I absolutely loved Rebecca Kanner’s debut novel, Sinners and the Sea, when it published last year. I was thrilled to read it again for her virtual tour and offer my review as it was captivating and enthralling.  Rebecca is a seasoned writer of fiction and essays, even though this is her first book, so you have an amazing well-written novel that features lots of layers of thinking past  the initial premise of being a biography of biblical Noah’s wife.

Mentioned only briefly in the Bible, Noah’s wife was simply called wife, as well as throughout the book, as she had no name. She was born with a birthmark on her head which targeted her as a very evil demon who must possibly do all sorts of things like change into lizards, goats, and what not, or change other people into those, while killing and eating babies or whatever other outlandish stories masses of people come up with for those are slightly different. With a mark of the devil, and her mother having run away, the woman who would become Noah’s wife only has her father to protect her from the village people who wish to kill her. When Noah comes from afar on his decrepit donkey (in fact, Noah is probably 400 years old or so at the time himself with a long straggly beard and bowed legs), she knows the mark has sent her on a journey in order for her survival.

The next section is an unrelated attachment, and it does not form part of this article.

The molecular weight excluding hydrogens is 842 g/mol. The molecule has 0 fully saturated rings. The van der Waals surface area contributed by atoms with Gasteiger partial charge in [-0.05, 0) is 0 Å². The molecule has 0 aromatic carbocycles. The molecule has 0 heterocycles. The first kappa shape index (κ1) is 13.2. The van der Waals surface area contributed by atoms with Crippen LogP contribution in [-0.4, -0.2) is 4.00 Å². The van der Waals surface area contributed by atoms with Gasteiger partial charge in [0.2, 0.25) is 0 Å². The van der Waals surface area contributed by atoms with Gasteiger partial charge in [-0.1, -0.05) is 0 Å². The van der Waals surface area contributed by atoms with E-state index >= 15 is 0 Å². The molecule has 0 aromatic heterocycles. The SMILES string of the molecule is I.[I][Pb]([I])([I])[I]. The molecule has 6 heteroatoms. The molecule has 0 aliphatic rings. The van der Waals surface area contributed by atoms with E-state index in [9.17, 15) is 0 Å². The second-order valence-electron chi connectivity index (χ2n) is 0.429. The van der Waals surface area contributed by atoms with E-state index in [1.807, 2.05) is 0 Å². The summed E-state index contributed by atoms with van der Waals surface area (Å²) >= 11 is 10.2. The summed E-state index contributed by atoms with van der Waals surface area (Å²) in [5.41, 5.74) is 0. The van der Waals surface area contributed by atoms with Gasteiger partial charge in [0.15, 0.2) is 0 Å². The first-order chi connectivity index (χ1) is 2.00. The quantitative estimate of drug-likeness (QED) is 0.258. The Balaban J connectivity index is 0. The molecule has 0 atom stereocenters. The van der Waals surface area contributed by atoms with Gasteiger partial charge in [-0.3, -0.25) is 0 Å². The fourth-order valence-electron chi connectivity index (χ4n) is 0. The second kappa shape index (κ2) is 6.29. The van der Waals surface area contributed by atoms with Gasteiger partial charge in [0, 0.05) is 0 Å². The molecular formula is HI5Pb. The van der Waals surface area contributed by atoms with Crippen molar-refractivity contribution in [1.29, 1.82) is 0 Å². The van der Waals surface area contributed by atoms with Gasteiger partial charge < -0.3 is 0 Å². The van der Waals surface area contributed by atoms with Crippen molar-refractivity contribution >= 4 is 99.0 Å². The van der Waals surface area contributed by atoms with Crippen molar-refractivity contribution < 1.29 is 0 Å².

I take away just from the beginning of the novel Rebecca’s themes of humanity’s issue with people not being pure in their beauty, or perfect, or different. People are so paranoid of others that they spin outlandish stories, create fear, and tell stories in order to justify themselves. When it’s a woman who is imperfect, it can be even worse. For women are already the devil’s temptress, aren’t they? (that was sarcasm….)